Skip to main content

Is it that time again?

I think it's about half way through summer break so I better start reading or re-reading the books I am gonna teach.

Just decided to use Lisa Jarnot's Ring of Fire for my two sections of intro to lit. Should be interesting in combo with The New American Poetry Revised ( I will recontextualize and historize the selections) and Eileen Myles Cool for You.

My used mac system is almost complete. The studio crt display is supposed to arrive today. My eyes will be relieved.

I've been thinking about the term maximum. Dean Young talks about being maximalist. he says he includes everything (waste and all) rather than paring down (like Creeley etc.)

I just went through my books again to try and get some $ to watch Fahrenheit 911 tonight.

I realized I don't really like Dean Young's poetry anymore. My recent feast of Oppen, Paz, Jospeh Donahue, Rexroth, and Philip Whalen makes Dean Young's poems feel like a plate of rubber chick peas.

So many jokes.
It's smooth skating without cracks in the ice. Or if there is a crack the nice voice guides you through. The language doesn't feel aware of itself. It's like a joke with the same punchline (laugh now because this is so strange. Don't you think strange is funny. Don't you admire my voice guiding you through these strange worlds. Here's a clown. There's a strange man with an upside down hat. HA HA)

Dean Young reminds me of james tate who reminds me of Charles Simic of a lot of younger poets (esp ones who attended the Amherst program).

I see now why some of the older generation of open form/avant garde poets have critiqued the younger generation for sloppy mismash.

Although, I do like sloppy mishmash via google.

Maybe sloppy mishmash is the wrong term. Smooth skating might be better.

No, that's not right either. The use of surreal has its appeal via young alienation. But surreal by itself usually doesn't move me.

So, time to keep moving. I've a stack of books to sell to the used bookstore:

1) three galway kinnell books (I am keeping the Book of Nightmares)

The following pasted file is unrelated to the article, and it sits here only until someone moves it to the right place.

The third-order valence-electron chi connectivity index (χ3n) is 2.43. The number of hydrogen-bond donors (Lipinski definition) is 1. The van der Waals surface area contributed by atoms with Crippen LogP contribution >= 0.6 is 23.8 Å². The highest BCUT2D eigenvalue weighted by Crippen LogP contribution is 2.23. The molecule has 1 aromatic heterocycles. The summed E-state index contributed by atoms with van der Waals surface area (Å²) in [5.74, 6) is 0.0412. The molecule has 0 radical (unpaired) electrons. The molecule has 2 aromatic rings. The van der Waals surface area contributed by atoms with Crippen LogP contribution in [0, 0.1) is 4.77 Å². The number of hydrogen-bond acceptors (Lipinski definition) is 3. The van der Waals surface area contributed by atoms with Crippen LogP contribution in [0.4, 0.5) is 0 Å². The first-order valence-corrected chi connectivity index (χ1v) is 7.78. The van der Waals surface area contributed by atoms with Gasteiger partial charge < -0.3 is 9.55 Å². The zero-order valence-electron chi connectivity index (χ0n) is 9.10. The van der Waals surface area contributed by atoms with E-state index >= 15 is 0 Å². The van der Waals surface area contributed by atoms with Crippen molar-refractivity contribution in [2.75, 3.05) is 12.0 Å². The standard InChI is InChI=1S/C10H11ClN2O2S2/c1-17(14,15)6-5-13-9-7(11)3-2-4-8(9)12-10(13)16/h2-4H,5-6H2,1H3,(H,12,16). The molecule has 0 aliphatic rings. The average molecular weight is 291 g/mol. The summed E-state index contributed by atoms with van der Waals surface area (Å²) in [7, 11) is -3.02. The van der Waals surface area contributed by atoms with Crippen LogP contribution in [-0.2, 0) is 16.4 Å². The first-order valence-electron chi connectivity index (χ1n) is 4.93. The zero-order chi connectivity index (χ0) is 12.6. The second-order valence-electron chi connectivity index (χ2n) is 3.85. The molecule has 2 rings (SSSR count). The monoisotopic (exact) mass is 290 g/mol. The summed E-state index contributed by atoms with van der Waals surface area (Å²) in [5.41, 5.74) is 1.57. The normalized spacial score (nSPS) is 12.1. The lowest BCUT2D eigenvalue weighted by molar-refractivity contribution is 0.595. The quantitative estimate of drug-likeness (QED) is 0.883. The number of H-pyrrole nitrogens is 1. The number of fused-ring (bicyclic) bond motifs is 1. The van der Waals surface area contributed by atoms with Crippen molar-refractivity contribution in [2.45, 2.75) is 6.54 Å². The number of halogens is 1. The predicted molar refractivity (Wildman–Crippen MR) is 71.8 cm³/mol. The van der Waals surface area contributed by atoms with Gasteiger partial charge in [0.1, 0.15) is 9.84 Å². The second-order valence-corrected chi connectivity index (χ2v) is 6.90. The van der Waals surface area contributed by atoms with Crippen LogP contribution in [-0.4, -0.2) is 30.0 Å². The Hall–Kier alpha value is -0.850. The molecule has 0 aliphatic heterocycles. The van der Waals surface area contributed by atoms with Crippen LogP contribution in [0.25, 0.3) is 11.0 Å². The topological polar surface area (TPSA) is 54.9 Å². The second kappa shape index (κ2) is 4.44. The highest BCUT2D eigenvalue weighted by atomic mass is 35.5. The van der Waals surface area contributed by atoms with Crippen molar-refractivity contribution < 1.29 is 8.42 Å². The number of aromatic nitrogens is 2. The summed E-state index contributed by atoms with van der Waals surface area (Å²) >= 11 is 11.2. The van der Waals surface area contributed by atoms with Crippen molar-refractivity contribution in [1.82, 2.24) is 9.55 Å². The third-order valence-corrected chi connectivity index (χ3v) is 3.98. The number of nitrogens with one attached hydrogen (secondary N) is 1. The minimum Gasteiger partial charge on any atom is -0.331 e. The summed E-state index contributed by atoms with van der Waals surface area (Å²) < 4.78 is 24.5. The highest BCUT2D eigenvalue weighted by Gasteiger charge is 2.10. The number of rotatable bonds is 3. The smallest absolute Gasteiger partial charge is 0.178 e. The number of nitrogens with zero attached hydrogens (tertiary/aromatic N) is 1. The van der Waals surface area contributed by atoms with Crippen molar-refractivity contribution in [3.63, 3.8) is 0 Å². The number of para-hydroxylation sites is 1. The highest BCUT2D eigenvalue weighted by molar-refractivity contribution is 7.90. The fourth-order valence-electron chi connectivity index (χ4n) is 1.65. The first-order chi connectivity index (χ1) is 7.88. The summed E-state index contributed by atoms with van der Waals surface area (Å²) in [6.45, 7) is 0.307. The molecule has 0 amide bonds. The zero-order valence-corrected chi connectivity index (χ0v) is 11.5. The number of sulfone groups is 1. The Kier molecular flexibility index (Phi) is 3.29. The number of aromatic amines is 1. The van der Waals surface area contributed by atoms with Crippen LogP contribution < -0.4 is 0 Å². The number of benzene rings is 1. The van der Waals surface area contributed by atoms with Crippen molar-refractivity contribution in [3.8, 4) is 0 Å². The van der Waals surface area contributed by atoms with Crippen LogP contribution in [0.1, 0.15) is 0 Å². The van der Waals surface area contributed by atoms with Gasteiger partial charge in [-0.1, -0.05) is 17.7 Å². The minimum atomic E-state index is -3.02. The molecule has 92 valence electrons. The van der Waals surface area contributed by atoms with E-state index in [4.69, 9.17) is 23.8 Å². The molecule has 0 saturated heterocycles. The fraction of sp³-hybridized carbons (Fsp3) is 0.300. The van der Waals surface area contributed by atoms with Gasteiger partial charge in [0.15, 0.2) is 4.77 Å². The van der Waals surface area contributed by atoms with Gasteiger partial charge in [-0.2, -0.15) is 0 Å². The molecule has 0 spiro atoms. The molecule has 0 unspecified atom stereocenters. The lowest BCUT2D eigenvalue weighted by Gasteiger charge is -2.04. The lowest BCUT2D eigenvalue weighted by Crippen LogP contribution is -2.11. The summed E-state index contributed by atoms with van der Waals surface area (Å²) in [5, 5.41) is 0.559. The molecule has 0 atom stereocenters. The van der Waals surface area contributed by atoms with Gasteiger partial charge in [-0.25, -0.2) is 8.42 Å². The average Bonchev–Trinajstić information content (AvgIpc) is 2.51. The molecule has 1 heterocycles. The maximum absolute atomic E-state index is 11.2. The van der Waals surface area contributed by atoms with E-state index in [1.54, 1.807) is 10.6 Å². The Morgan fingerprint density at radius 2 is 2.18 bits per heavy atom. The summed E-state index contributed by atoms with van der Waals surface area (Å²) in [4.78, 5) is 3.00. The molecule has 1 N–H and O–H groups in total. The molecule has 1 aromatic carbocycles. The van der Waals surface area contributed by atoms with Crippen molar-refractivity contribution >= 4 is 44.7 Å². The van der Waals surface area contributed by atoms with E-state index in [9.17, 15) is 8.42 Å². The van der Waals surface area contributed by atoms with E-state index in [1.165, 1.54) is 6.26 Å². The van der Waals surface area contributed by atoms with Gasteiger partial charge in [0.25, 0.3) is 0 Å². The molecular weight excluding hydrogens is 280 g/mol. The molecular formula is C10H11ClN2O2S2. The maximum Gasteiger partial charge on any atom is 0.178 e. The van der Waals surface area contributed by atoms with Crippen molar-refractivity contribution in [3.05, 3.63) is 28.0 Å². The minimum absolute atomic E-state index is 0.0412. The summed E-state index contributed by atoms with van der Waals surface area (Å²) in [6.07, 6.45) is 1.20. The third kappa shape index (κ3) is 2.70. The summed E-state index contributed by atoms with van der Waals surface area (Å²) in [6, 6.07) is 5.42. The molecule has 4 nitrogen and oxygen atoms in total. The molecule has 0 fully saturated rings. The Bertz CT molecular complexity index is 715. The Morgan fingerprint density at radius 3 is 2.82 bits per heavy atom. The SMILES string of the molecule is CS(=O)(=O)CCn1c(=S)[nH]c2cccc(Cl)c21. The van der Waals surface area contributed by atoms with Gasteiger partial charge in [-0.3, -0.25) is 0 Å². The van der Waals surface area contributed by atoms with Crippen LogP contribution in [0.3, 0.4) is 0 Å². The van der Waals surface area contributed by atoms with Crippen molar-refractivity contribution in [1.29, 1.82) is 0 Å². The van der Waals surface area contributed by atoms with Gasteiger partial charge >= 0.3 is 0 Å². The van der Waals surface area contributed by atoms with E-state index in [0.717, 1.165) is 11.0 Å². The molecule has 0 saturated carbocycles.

2) All robert pinsky
3) all Robert Hass
4) Michael Ryan's God Hunger
5) Yannis Ritsos Selected poems
6) All Tony Hoagland (Sweet Ruin, Donkey Gospel, already sold the new one)
7) Actual Air by David Berman ( a decent book but I don't need to hold onto it)
8) American Linden by Matthew Zapruder (can't get into it. Feels very similar to a lot of recent books by poets in my age group).
9) Half-Finshed Heaven (Tomas Transtromer trans. by Robert Bly. I am not a fan of Bly, translations or otherwise)

It feels so good to get rid of books. The bookstore won't take The Wantbone (it's all marked up. So I put it in the recycling bin. It feels good to put a book of poetry in the recycling bin.





Comments

Jordan said…
Re: D. Young, really? I hear him over with Mary Ruefle and Mark Halliday, fighting back depression and impossible standards, always about five miles from death or some other kind of oblivion. (Actually, I'm coming to understand Tate and Simic/the UMass crowd better lately, too.)

Try reading Skid against Kenneth Koch's Straits and New Addresses.

Not that I would dissuade anyone from spending all their time on Joe Donahue and Philip Whalen!

Popular posts from this blog

poets reading poets

There are on A now: Andrews, Antin, Apollinaire, Ashbery


A project from the Atlanta Poetry Group. Check it:

http://atlantapoetsgroup.blogspot.co.uk/

The Poetry of Tao Lin

Another Ireland by Robert Archambeau

This review really hit it for me. I recently read Maurice Scully's _Livelihood_ and Geofrey Squires _Untitled and Other Poems_ is on deck (I love that baseball term. It is baseball, right?)

I think this is from The Nortre Dame review, but I found it via goofle (I mean google).


Another Ireland: Part Two
Maurice Scully, The Basic Colours. Durham, UK: Pig Press, 1994.
Geoffrey Squires, Landscapes and Silences. Dublin: New Writers' Press, 1996.
Catherine Walsh, Idir Eatortha and Making Tents. London: Invisible Books, 1996.

By Robert Archambeau

I began the first half of this article (Notre Dame Review #4) by mentioning some of the limits to the legendary hospitality Ireland has shown to its poets. If you arrive in Ireland from any point of departure outside of Eastern Europe, you will indeed find a public far more willing than the one you left behind to grant poets the recognition all but the most ascetic secretly crave. However, this hospitality has never extended to Irish poets w…